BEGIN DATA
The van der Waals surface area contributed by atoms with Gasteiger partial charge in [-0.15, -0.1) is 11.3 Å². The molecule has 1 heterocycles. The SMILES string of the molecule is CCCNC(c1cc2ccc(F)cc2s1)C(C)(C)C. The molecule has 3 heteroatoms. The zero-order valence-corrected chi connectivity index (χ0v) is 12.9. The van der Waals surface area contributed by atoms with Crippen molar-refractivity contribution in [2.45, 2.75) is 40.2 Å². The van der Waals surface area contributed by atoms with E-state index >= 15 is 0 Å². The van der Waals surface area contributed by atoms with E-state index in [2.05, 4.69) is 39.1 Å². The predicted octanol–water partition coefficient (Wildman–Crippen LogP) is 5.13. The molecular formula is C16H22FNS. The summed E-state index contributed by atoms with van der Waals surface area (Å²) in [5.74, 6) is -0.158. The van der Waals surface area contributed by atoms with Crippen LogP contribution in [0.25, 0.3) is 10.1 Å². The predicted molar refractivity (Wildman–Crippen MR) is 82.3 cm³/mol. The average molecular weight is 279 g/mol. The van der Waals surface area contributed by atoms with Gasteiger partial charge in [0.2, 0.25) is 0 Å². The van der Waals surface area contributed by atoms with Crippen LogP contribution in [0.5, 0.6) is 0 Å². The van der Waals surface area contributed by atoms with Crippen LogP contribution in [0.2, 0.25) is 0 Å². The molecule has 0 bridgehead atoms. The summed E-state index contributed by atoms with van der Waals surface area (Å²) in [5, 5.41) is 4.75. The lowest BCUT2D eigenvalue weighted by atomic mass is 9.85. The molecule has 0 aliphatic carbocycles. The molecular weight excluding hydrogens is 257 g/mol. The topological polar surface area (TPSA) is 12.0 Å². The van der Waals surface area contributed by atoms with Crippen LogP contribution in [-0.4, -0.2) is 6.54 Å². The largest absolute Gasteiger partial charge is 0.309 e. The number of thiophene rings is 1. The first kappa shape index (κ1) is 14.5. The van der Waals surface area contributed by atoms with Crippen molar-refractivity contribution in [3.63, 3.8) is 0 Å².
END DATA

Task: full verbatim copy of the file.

The van der Waals surface area contributed by atoms with Gasteiger partial charge in [-0.15, -0.1) is 11.3 Å². The molecule has 1 heterocycles. The SMILES string of the molecule is CCCNC(c1cc2ccc(F)cc2s1)C(C)(C)C. The molecule has 3 heteroatoms. The zero-order valence-corrected chi connectivity index (χ0v) is 12.9. The van der Waals surface area contributed by atoms with Crippen molar-refractivity contribution in [2.45, 2.75) is 40.2 Å². The van der Waals surface area contributed by atoms with E-state index >= 15 is 0 Å². The van der Waals surface area contributed by atoms with E-state index in [2.05, 4.69) is 39.1 Å². The predicted octanol–water partition coefficient (Wildman–Crippen LogP) is 5.13. The molecular formula is C16H22FNS. The summed E-state index contributed by atoms with van der Waals surface area (Å²) in [5.74, 6) is -0.158. The van der Waals surface area contributed by atoms with Crippen LogP contribution in [0.25, 0.3) is 10.1 Å². The predicted molar refractivity (Wildman–Crippen MR) is 82.3 cm³/mol. The average molecular weight is 279 g/mol. The van der Waals surface area contributed by atoms with Gasteiger partial charge in [0.2, 0.25) is 0 Å². The van der Waals surface area contributed by atoms with Crippen LogP contribution in [0.5, 0.6) is 0 Å². The van der Waals surface area contributed by atoms with Crippen LogP contribution in [0.2, 0.25) is 0 Å². The molecule has 0 bridgehead atoms. The summed E-state index contributed by atoms with van der Waals surface area (Å²) in [5, 5.41) is 4.75. The lowest BCUT2D eigenvalue weighted by atomic mass is 9.85. The molecule has 0 aliphatic carbocycles. The molecular weight excluding hydrogens is 257 g/mol. The topological polar surface area (TPSA) is 12.0 Å². The van der Waals surface area contributed by atoms with Crippen LogP contribution in [-0.4, -0.2) is 6.54 Å². The largest absolute Gasteiger partial charge is 0.309 e. The number of thiophene rings is 1. The first kappa shape index (κ1) is 14.5. The van der Waals surface area contributed by atoms with Crippen molar-refractivity contribution in [3.63, 3.8) is 0 Å².